I want you to think back to your first time riding a bike. This is something almost everyone reading this blog learned as a child. If I asked for stories, you would probably tell me whether it was your dad or mom who taught you how to ride. Whoever it was that taught you to ride didn’t actual do it for you; instead, they told you the concept, put training wheels on the bike so we could become comfortable, probably even walked beside you while you peddled on your own for a while. If you were like me, it took several times of your dad walking beside you and picking you up when you fell, then saying “We’ll try again tomorrow.” After a few days you finally got it and off you went. And your life was never the same.
About a year ago, I got an old motorcycle and took my daughter to a parking lot to teach her to ride. I walked beside her on the motorcycle and she dropped it. So I went over and picked it back up and got her started again. It took a few times to get her to balance the bike, learn how to work the clutch and brake, and remember when she stopped to put her feet down.
I remember when she rode her two-wheel pedal bike for the first time as a child. The first time she took off without me holding the back of the bike, it was a joy to see. If you have a child and you have watched this, right now you probably have a smile on your face just thinking of that moment in your life.
Now, imagine yourself as a parent and not being able to help your child learn to ride a bike at all. I know of a parent-child situation like this because the child had a unique disability – a form of autism that left him with some amazing cognitive skills but unable to figure out how to pedal a bike. Recently, the child (who is actually now a grown man) met a personal trainer at a fitness center and that trainer, through patience and perseverance, was able to work with the young man. In a matter of 15 minutes he was pedaling away on a stationary bike – something he had never been able to figure out in almost 30 years.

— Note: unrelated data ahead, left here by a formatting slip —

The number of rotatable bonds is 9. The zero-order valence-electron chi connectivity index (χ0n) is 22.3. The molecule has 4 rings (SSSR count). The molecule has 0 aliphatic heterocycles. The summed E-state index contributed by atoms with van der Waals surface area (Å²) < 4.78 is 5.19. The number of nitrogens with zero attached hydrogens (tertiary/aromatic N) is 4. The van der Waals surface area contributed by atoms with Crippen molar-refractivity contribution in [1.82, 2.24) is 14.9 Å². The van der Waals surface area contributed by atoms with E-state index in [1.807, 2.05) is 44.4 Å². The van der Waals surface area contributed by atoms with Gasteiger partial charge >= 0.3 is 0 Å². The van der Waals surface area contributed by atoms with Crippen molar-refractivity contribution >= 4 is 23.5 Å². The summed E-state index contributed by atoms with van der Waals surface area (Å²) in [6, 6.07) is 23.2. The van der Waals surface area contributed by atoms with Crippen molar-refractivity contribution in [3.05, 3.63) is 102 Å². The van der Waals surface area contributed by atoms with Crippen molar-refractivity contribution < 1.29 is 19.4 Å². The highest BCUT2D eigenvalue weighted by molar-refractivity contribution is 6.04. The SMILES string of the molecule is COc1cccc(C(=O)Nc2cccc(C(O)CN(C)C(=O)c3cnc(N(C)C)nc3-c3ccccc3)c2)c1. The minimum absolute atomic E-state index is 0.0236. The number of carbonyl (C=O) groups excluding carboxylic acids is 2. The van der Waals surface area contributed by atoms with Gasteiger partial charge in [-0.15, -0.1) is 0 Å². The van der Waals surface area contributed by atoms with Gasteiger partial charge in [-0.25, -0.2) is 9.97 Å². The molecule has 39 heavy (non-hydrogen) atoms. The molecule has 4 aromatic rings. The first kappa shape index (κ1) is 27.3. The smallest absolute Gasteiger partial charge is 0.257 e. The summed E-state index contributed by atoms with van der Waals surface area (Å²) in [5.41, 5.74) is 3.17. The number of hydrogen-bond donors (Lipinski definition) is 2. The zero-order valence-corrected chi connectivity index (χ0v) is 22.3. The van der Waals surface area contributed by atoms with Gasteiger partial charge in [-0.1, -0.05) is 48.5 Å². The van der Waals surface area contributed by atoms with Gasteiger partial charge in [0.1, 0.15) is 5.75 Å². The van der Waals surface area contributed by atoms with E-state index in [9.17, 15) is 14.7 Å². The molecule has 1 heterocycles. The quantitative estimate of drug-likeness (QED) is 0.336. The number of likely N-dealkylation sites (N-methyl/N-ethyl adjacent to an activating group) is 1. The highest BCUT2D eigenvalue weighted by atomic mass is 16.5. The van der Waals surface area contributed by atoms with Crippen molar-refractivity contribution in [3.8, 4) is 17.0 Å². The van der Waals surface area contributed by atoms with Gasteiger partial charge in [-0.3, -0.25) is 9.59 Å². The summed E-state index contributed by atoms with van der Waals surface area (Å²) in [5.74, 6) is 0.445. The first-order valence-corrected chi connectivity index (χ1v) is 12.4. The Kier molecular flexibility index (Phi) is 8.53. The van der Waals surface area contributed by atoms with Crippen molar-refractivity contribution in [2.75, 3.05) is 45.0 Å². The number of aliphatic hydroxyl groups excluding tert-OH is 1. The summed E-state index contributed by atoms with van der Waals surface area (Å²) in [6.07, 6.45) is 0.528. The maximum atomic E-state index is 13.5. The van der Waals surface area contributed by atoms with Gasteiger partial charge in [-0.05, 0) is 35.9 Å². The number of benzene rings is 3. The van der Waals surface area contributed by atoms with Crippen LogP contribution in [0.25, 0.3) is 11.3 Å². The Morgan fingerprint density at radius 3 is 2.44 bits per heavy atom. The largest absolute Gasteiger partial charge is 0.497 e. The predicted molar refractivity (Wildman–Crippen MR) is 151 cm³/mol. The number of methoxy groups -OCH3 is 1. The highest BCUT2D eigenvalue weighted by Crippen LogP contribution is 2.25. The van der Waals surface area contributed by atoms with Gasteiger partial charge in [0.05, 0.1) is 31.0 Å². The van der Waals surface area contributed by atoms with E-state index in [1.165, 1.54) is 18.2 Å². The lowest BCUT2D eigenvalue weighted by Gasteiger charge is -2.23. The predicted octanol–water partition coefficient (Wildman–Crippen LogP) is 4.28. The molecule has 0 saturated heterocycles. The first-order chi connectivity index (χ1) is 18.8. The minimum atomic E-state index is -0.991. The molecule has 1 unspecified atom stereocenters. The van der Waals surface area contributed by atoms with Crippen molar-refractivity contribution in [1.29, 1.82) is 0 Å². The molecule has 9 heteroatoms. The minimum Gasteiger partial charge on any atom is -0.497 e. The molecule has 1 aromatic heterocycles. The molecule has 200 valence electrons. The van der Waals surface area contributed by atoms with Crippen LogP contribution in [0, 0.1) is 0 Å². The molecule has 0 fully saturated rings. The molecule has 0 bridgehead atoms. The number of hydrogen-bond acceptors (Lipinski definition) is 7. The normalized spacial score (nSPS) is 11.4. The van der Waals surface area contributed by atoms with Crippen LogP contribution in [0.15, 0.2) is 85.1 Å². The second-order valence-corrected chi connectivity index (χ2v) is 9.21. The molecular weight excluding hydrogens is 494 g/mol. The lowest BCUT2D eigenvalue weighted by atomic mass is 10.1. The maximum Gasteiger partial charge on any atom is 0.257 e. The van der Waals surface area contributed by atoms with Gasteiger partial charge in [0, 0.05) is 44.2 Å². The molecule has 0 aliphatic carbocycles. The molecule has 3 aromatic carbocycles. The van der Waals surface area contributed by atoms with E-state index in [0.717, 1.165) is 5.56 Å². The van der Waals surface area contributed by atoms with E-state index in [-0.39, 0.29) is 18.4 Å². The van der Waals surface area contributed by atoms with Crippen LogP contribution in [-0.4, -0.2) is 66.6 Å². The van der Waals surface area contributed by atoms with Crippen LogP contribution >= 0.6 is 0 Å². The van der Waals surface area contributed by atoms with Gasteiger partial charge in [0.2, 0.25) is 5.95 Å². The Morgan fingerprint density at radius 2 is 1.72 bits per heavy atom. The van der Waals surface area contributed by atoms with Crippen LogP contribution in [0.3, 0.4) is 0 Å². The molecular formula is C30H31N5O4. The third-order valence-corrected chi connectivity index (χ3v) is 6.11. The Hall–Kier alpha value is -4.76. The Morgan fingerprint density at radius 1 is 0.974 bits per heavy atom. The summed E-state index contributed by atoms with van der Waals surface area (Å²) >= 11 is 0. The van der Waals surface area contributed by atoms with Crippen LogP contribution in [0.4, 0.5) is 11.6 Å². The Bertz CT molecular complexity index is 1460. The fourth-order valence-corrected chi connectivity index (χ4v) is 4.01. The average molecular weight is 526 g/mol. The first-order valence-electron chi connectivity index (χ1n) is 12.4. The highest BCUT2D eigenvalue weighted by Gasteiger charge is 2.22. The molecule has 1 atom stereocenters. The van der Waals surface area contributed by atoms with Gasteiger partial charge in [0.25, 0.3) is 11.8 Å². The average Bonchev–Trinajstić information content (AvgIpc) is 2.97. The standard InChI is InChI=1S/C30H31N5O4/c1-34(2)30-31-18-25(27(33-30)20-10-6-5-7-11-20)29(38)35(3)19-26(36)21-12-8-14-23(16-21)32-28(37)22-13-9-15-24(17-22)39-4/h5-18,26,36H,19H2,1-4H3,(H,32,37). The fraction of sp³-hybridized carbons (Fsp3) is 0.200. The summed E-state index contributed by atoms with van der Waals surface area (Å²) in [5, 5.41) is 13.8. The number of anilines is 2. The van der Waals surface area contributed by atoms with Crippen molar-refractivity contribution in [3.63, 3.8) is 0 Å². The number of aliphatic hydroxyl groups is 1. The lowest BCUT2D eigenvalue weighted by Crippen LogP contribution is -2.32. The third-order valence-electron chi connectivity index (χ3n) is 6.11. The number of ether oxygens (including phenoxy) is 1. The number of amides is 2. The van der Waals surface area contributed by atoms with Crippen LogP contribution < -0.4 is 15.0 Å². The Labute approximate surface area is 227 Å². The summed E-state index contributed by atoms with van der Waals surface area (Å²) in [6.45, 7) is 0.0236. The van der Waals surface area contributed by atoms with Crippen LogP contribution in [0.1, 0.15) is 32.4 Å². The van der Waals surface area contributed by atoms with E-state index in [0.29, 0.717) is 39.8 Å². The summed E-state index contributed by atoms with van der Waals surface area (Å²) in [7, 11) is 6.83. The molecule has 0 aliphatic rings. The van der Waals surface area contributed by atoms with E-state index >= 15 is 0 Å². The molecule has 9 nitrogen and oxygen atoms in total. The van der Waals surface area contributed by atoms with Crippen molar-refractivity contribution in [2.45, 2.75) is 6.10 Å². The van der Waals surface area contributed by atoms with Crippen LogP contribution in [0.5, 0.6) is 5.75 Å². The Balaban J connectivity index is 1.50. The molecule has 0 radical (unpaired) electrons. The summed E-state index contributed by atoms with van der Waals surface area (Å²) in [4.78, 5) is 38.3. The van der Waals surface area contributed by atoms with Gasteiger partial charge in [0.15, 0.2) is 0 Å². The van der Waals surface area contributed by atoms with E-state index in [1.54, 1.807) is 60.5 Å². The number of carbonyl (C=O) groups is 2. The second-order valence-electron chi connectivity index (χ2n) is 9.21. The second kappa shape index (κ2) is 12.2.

Today, I want to apply the concept of teaching your child to ride a bike to your life. We all have a desire for our children to succeed. If you are parent, you want your kids to succeed in life. I want my daughter to be able to ride a motorcycle. I know the talent is inside of her to do it, just like it was for her when I helped her ride the bike as a child. We as parents sometimes have a tough time bringing out those hidden talents inside our children. We love them but sometimes we have to learn to let them go; let them fall; let them make their mistakes. Some of the greatest things in life were created by learning from mistakes. We sometimes have trouble being objective enough to let go so they can make those mistakes.
So if you have been trying to keep the training wheels on for the safety of your one and only child, once they reach adulthood you must let them go into the world and fall sometimes. They will get it. I promise you. It was hard to watch my daughter drop that motorcycle. Yes I want to keep her from falling, to stay on the bike myself and let her ride behind with me driving. But someday I’m going to be gone and she will have to know enough about life to live on her own.
I also want to make a point about the trainer who took the time to work with this young man who had never been able to figure out how to ride a bike. He was a personal trainer at a fitness club and didn’t have any special expertise with special needs kids but he knew how to work with and bring out people’s natural physical abilities. He also knew how to help them persevere. The young man’s parents had given up teaching him to ride years ago and did not see it as possible. It took someone with fresh eyes, who had an easier time letting go, to bring the skill out.
As a coach part of what I do, is working with people, getting to know what they want to overcome. Looking inside to find the talents, and relate that with training, and exercise to bring out the talent to reach the desired achievement.
Imagine your world if you were living your dream, what does that look like? What have you struggled with that has kept you from that childhood dream of who you wanted to be? Are you ready to find that, and take action to make it happen?